(CN) — A market set up by a New Zealand university for educational purposes now turns over millions in wagers each year on political bets such as who will win the 2024 U.S. presidential election. The U.S. Commodity Futures Trading Commission has advised it to shutter.
The PredictIt website was born through a partnership between its creator American businessman John Aristotle Phillips and Victoria University in Wellington, New Zealand.
It launched in 2014 after the university received the blessing of the Commodity Futures Trading Commission’s Division of Market Oversight via a “no-action letter.”
In the letter, CFTC staffers highlighted the university’s assurances the betting market was meant for educational purposes—it claimed it would use the results for teaching materials in statistics and finance courses and as data for research papers — and would not turn a profit.
PredictIt also agreed to cap bets for each user at $850 for any given event — which it calls “markets” and “contracts,”— and not allow more than 5,000 bettors per event.
The site is now selling shares, i.e. taking bets on future political events, for 14 markets, including the Democratic 2024 presidential nominee (Joe Biden was listed at $0.58 early Wednesday afternoon and California Governor Gavin Newsom at $0.15) and the 2024 presidential election winner (Biden was trading at $0.34 and Florida Governor Ron DeSantis at $0.30).
Shares’ value changes over time corresponding to the market’s estimate of the probability of an event taking place and investors are free to sell them, according to PredictIt.
If they keep their bets going until the event occurs and their prediction is correct, PredictIt redeems each of their shares for $1.
While most of the site’s 80,000 users place small-dollar bets for fun, some have quit their jobs and rely on PredictIt as their main income source, investing tens of thousands of dollars in bets on the site that turns over millions in wagers each year.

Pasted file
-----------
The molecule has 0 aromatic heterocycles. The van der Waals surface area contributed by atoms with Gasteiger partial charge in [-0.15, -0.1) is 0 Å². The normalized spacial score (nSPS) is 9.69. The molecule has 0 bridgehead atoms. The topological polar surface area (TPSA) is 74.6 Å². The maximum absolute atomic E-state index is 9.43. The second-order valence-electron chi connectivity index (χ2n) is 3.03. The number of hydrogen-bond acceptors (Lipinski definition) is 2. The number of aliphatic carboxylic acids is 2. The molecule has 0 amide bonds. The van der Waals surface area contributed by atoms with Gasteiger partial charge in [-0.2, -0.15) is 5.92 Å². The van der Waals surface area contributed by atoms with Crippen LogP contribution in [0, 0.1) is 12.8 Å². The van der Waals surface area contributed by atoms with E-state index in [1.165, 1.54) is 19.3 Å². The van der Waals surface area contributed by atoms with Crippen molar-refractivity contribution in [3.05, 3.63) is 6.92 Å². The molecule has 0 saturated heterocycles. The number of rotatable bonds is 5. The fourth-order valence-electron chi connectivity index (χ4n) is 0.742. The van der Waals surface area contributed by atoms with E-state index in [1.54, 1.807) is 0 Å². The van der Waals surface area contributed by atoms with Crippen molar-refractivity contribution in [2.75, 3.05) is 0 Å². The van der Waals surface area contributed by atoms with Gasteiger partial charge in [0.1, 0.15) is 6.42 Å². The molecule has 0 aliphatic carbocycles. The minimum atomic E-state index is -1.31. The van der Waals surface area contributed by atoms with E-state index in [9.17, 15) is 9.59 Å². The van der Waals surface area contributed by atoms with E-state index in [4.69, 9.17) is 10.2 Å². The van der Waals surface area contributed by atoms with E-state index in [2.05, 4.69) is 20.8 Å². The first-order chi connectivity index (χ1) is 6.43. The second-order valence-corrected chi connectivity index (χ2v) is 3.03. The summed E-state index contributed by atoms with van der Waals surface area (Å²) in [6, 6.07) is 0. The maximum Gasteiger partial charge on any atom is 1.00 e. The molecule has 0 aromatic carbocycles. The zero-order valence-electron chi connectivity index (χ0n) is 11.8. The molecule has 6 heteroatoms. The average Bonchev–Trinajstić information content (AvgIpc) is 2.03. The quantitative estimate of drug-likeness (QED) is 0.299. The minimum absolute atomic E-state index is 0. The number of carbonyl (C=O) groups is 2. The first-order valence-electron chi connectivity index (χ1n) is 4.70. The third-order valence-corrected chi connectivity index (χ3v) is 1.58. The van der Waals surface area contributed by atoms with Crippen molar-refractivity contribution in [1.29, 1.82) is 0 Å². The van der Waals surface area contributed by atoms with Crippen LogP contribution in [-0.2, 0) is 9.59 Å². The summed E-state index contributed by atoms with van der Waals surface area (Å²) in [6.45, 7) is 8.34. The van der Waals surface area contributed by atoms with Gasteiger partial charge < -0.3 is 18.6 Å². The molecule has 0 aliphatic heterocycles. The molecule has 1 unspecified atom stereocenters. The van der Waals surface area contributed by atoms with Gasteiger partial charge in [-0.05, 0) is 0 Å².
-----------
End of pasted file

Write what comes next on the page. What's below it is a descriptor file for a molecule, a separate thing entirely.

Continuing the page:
But the CFTC’s Division of Market Oversight threw PredictIt’s future into doubt in August when it withdrew the university’s no-action letter, determining it “has not operated its market in compliance with the terms of the letter,” and advised the institution all listed contracts and positions on PredictIt should be closed and liquidated by 11:59 p.m. Eastern Standard Time on Feb. 15.
A group of PredictIt users, American professors who use it for data and two U.S. companies who manage it, including founder John Aristotle Philips’ firm Aristotle International Inc., sued the commission in September in Austin, Texas federal court.
They claim the agency violated the Administrative Procedure Act by providing no details about Victoria University's alleged violations or why it believed closing the market was the appropriate remedy.
With the drop-dead deadline fast approaching and U.S. District Judge Lee Yeakel, a George W. Bush appointee, declining to rule on their motion for a preliminary injunction, the plaintiffs appealed to the Fifth Circuit in December, a month in which they say 2,000 PredictIt traders, fleeing the sinking ship, withdrew all their funds and closed their accounts and trading volume dipped to 24% of its long-term averages.
But the New Orleans-based appellate court staved off PredictIt’s demise on Jan. 26, granting the challengers an injunction allowing the market to continue operating passed Feb. 15 pending resolution of their appeal.
Two Fifth Circuit judges, both Donald Trump appointees, signaled in an expedited hearing Wednesday they will side with PredictIt’s backers.
Kyle Druding, assistant general counsel of the CFTC, downplayed the significance of issuing and withdrawing no-action letters, which the commission argued in briefs are acts of prosecutorial discretion unreviewable by courts.
Druding stressed it is up the five-member commission, not the staffer who issued the letters, to decide whether to take enforcement action, which would be a lawsuit seeking civil penalties but could include referral to the Justice Department for potential felony charges for violating the Commodity Exchange Act.